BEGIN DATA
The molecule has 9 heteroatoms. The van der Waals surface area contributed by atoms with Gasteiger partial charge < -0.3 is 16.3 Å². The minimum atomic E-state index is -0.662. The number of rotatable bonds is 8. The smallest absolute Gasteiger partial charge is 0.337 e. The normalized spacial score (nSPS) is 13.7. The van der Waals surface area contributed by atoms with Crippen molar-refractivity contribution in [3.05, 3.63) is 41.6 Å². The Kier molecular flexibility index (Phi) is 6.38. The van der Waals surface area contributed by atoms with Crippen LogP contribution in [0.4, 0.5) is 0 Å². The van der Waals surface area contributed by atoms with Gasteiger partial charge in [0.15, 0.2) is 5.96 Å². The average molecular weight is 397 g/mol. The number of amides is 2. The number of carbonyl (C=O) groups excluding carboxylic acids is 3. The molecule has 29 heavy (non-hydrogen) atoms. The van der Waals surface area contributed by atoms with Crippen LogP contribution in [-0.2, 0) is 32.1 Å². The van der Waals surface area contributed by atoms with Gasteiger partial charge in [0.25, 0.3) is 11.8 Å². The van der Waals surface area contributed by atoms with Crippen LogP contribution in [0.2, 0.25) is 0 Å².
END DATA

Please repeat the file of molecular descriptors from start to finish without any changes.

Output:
The molecule has 9 heteroatoms. The van der Waals surface area contributed by atoms with Gasteiger partial charge < -0.3 is 16.3 Å². The minimum atomic E-state index is -0.662. The number of rotatable bonds is 8. The smallest absolute Gasteiger partial charge is 0.337 e. The normalized spacial score (nSPS) is 13.7. The van der Waals surface area contributed by atoms with Crippen molar-refractivity contribution in [3.05, 3.63) is 41.6 Å². The Kier molecular flexibility index (Phi) is 6.38. The van der Waals surface area contributed by atoms with Crippen LogP contribution in [0.4, 0.5) is 0 Å². The van der Waals surface area contributed by atoms with Gasteiger partial charge in [0.15, 0.2) is 5.96 Å². The average molecular weight is 397 g/mol. The number of amides is 2. The number of carbonyl (C=O) groups excluding carboxylic acids is 3. The molecule has 29 heavy (non-hydrogen) atoms. The van der Waals surface area contributed by atoms with Crippen LogP contribution in [-0.2, 0) is 32.1 Å². The van der Waals surface area contributed by atoms with Gasteiger partial charge in [0.25, 0.3) is 11.8 Å². The van der Waals surface area contributed by atoms with Crippen LogP contribution in [0.2, 0.25) is 0 Å².